NBC: Cost Of Medical Treatment For Bomb Victims May Be Millions

When someone you love needs critical medical care, cost is generally not even a consideration. And it shouldn’t be.

But at a certain point, reality seeps back in and the bills must be paid.

So here’s NBC providing an early (and rough) reality check, estimating that the price tag for treating Monday’s Marathon bombing victims “may reach or surpass $9 million.”

Police clear the area at the finish line of the 2013 Boston Marathon as medical workers help injured following the explosions. (Charles Krupa/AP)

Police clear the area at the finish line of the 2013 Boston Marathon as medical workers help injured following the explosions. (Charles Krupa/AP)

How’d they get to that number?   Part of the calculation was based on the 2011 Tucson shootings that killed six people and wounded 18, among them former U.S Rep. Gabby Giffords:

“…health-economist Ted Miller calculated that the average cost for a person injured by gunfire [in Tucson] was $48,610 – or about $50,000 in 2013 dollars.

“One of the commonalities with that and what happened in Boston is that gunshot wounds these days are very often multiple rounds, and the blast injuries were probably multiple injuries (due to shrapnel) that tended to enter multiple parts of the body,” Miller said.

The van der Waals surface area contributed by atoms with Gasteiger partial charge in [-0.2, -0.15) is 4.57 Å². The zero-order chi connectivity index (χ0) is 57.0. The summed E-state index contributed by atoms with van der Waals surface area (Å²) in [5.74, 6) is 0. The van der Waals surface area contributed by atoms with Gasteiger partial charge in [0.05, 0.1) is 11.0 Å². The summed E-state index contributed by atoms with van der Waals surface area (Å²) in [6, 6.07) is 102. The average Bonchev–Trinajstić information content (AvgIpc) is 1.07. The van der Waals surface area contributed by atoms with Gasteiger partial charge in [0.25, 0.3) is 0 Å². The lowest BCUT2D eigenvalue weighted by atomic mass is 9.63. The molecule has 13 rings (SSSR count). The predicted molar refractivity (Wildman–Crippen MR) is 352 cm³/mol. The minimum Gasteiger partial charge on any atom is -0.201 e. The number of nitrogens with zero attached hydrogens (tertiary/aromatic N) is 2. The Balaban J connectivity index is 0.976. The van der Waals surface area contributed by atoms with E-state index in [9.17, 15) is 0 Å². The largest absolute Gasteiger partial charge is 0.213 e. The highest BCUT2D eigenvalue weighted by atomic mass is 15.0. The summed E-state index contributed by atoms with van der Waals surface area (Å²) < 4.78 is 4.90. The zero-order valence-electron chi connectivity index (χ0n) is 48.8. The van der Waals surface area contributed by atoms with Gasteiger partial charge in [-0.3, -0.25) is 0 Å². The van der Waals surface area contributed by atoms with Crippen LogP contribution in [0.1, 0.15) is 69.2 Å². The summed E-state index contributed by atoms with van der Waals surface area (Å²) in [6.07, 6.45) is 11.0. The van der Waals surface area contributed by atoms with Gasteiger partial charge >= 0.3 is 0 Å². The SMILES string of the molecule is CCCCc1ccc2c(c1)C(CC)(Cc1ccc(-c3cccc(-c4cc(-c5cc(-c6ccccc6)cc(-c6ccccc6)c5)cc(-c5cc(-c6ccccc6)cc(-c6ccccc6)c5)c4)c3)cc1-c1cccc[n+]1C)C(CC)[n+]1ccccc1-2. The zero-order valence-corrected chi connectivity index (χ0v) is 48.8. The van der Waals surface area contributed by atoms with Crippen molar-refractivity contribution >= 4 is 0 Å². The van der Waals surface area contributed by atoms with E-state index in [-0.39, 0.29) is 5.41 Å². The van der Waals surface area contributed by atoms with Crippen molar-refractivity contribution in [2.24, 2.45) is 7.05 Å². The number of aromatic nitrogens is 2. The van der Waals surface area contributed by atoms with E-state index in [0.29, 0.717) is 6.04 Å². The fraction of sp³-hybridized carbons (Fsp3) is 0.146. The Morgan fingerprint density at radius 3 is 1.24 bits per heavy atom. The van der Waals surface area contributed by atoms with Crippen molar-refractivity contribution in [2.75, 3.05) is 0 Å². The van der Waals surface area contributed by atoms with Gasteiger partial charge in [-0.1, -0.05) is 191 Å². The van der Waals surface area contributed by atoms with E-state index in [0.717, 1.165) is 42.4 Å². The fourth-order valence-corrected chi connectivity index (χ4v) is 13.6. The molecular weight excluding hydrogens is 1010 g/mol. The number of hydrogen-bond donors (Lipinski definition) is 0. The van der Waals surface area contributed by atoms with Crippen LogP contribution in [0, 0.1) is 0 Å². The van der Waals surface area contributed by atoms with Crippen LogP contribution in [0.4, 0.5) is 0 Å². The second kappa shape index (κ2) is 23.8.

“It’s probably on the magnitude of $40,000, $50,000 (per person for emergency-room care). But for the people who will be hospitalized for weeks, you could easily be looking at $150,000 to $200,000 per person,” he said.

For those who have lost limbs, prosthetics are pricey: $14,187 for a partial foot, $16,690 for a lower leg, and $45,563 for a full leg, according to a 2010 report by the Journal of Rehabilitation Research & Development.

For children who lost legs, the costs are even higher because prosthetics must be replaced several times as they grow. Costs for lower-extremity prosthetics from the time of injury until age 18 may range from $73,140 to $116,040 per leg, according to the Journal of the American Medical Association.

As for paying for all that care, NBC suggests that health insurance, donations or “perhaps an agreement by Boston hospitals and insurance providers to eat some bills” may help offset the costs.

Already, charitable donations are flooding in, reports The Boston Globe:

Within 24 hours of Monday’s tragedy, The One Fund, the central charity quickly set up for those affected by the bombings, had received $7.5 million. Much of that came from corporate and major individual donors, but more than 8,500 individuals also contributed to the website, onefundboston.org, city officials said.

Internet fund-raising campaigns for those wounded in the bombings have also drawn waves of support, with one raising more than $200,000 in a single day.

A support fund set up by a high-tech nonprofit group just hours after the attack had raised $130,000, far more than expected. Boston hospitals and charities have been inundated with offers of assistance…

The Red Cross, which said it has sufficient blood supplies, has directed donors to The One Fund, which was established by state and city officials Tuesday. The campaign was launched with a $1 million donation from insurance giant John Hancock.

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